LA PORTE – Four DuPont workers are dead and another is in the hospital following a chemical leak at its facility here Saturday morning.
DuPont company spokesman Aaron Woods said a valve somehow failed on a container of methyl mercaptan, a chemical used to make insecticide, around 4 a.m. Officials are still investigating why the valve failed.
Workers were able to get it under control by around 6 a.m. At that point, five workers had already been exposed to the gas, four of whom died inside the unit. The fifth was transported and is recovering in an area hospital.
“There are no words to fully express the loss we feel or the concern and sympathy we extend to the families of the employees and their co-workers,” plant manager Randall Clements said. “We are in close touch with them and providing them every measure of support and assistance at this time.”
Clements said the employees’ tenures ranged from eight months to 40 years, and that all employees undergo “very extensive training–not only book training, but they must also demonstrate knowledge before you can work in a unit.”
“The operators were doing the jobs they were trained to do,” Clements said.
Winds carried a strong odor from the plant as far away as Sugar Land and parts of south and southwest Houston. Woods said that odor is not hazardous, adding air quality tests in the area came back normal and local emergency officials decided not to issue a shelter-in-place order to the general public.
While the chemical is very dangerous in a concentrated form, Woods said once it goes into the air, it dissipates to the point where it is no longer hazardous. The company expects the odor will be gone by the end of the day Saturday.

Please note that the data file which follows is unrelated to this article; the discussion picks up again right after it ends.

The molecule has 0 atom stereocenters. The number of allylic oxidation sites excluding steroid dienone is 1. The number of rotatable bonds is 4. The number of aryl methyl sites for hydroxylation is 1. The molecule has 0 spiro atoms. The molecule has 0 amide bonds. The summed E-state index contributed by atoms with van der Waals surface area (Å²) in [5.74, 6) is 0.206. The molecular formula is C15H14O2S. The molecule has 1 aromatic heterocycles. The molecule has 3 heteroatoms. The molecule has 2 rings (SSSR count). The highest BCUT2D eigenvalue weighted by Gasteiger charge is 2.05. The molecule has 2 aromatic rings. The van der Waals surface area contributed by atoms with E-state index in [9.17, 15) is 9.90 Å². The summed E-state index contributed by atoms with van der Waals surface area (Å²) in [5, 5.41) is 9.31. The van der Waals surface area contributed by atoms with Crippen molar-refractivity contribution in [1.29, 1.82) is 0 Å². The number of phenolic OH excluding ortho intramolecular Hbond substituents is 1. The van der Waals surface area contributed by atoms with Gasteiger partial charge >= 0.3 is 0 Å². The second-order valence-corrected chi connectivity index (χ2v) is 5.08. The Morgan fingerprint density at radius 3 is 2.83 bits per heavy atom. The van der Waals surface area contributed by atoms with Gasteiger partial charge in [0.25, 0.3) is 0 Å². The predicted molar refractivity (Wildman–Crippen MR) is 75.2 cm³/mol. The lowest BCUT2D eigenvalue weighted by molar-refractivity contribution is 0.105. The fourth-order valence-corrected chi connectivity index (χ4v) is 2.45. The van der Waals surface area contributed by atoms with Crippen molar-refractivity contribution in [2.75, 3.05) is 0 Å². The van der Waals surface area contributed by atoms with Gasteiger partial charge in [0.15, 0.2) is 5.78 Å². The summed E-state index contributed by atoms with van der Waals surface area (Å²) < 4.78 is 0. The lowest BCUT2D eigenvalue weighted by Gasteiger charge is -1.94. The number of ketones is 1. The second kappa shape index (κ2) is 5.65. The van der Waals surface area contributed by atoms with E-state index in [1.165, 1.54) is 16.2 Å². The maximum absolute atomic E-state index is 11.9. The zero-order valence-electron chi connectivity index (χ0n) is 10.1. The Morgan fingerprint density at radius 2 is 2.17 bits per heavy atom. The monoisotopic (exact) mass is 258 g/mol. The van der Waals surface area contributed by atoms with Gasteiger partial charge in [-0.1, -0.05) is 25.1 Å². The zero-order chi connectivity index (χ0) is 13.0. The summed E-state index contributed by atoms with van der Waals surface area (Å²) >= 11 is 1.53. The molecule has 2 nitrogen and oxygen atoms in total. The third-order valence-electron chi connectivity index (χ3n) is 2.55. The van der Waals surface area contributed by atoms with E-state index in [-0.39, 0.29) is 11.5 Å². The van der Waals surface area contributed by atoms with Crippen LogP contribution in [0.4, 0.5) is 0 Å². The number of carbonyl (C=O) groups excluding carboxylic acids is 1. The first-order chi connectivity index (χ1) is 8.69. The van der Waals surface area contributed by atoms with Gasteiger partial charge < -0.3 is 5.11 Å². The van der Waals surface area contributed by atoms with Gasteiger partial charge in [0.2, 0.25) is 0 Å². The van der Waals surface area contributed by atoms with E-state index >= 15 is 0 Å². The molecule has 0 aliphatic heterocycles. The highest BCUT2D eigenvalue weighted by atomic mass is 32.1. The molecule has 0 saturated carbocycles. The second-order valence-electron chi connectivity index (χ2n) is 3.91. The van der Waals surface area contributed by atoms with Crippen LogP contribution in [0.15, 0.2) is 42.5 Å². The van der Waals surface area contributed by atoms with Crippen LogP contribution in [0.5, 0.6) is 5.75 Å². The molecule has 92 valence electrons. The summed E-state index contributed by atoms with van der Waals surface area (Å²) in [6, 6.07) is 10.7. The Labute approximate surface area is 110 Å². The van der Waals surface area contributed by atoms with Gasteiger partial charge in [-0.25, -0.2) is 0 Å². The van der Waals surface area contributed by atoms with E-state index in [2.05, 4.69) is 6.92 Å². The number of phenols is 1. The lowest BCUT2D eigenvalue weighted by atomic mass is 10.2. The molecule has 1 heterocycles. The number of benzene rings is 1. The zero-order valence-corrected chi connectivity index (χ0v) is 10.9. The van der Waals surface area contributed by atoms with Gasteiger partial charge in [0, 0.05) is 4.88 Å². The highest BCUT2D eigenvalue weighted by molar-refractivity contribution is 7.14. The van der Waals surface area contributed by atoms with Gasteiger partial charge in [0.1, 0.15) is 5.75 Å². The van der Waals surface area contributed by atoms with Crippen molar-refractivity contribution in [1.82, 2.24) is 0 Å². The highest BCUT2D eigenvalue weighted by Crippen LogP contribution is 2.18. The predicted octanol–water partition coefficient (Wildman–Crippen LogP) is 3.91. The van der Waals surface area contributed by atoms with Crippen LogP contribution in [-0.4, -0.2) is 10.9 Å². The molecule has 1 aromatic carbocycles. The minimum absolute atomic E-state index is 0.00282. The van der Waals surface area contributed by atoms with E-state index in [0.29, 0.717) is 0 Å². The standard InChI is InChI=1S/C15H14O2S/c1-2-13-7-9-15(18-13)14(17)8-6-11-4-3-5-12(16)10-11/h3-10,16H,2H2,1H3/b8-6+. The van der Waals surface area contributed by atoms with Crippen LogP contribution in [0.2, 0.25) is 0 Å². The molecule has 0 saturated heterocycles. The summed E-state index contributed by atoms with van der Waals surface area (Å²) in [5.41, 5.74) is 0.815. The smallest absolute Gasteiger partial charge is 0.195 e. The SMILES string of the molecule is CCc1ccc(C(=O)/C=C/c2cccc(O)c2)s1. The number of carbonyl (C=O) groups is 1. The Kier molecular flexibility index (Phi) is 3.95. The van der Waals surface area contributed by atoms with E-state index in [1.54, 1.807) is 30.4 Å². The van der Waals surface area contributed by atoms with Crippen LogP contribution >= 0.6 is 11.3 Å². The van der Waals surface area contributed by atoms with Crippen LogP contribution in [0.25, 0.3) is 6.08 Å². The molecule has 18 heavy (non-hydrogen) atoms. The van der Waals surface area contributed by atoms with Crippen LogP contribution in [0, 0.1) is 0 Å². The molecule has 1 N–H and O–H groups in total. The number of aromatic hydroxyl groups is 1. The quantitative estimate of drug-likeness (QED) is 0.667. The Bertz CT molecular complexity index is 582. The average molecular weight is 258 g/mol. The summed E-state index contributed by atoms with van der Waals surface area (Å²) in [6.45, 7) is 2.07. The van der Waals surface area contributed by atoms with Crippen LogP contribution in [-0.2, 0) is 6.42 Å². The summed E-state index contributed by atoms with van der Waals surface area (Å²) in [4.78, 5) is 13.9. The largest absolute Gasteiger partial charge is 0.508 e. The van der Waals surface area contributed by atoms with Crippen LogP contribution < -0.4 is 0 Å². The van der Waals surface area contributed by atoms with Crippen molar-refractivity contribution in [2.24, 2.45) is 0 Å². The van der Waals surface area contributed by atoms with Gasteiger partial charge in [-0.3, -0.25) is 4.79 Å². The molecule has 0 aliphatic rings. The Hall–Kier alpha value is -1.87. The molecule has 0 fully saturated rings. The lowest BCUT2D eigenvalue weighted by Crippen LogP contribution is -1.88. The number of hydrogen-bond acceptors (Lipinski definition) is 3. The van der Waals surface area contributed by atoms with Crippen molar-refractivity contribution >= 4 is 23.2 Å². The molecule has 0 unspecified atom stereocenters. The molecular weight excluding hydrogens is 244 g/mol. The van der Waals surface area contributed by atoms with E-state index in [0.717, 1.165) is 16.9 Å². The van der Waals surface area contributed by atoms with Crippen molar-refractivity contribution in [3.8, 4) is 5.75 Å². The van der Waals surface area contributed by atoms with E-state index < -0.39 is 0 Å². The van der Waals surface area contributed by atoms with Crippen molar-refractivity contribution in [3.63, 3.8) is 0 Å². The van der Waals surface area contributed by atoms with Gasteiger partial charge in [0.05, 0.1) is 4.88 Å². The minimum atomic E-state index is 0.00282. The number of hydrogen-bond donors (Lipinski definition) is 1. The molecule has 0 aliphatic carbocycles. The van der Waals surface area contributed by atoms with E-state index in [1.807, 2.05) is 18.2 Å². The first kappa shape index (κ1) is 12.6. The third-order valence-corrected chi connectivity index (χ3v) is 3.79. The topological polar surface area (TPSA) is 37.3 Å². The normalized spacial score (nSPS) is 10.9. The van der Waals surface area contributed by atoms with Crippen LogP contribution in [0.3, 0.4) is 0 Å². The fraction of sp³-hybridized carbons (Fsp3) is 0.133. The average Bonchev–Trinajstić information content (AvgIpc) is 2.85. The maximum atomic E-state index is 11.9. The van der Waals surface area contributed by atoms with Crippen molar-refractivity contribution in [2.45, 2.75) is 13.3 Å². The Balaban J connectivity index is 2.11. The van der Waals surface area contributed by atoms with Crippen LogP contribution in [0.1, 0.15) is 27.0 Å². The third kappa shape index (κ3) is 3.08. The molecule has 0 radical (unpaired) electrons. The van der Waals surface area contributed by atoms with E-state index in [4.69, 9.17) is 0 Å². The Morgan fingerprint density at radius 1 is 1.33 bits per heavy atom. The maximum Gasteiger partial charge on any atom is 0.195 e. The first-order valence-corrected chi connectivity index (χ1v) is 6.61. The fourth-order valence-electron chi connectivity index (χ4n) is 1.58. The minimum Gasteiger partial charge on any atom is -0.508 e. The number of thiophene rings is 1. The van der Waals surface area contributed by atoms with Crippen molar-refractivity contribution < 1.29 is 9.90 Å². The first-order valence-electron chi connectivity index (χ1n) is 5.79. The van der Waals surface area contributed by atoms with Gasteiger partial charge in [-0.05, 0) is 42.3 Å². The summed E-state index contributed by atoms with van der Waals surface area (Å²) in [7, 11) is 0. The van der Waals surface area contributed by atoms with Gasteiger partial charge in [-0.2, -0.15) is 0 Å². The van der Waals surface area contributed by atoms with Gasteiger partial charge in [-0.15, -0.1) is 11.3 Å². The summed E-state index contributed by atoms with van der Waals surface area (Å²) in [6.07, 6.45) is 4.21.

There has been a shelter-in-place order on and off at the DuPont facility all day. The company’s LaPorte facility has 320 employees. There are also four other tenant companies on the property that were all a part of the initial shelter-in-place order.
The U.S. Chemical Safety Board (CSB) announced Saturday it’s sending a seven-person investigative team to investigate the leak.
“CSB investigations look into all aspects of chemical accidents, including physical causes such as equipment failure as well as inadequacies in regulations, industry standards, and safety management systems,” the board said in a release.
Since 2010, the CSB has investigated four accidents at DuPont facilities, including two cases in 2010 in which one person died at a West Virginia facility and another case at a Buffalo, N.Y., facility.
Back in La Porte, DuPont officials say their main focus now is on the affected workers and they are still working to notify all of the families.
“As part of that investigation, we are conducting our own top-to-bottom review of this incident and we will share what we learn with the relevant authorities,” Clemens said.
The Associated Press contributed to this report.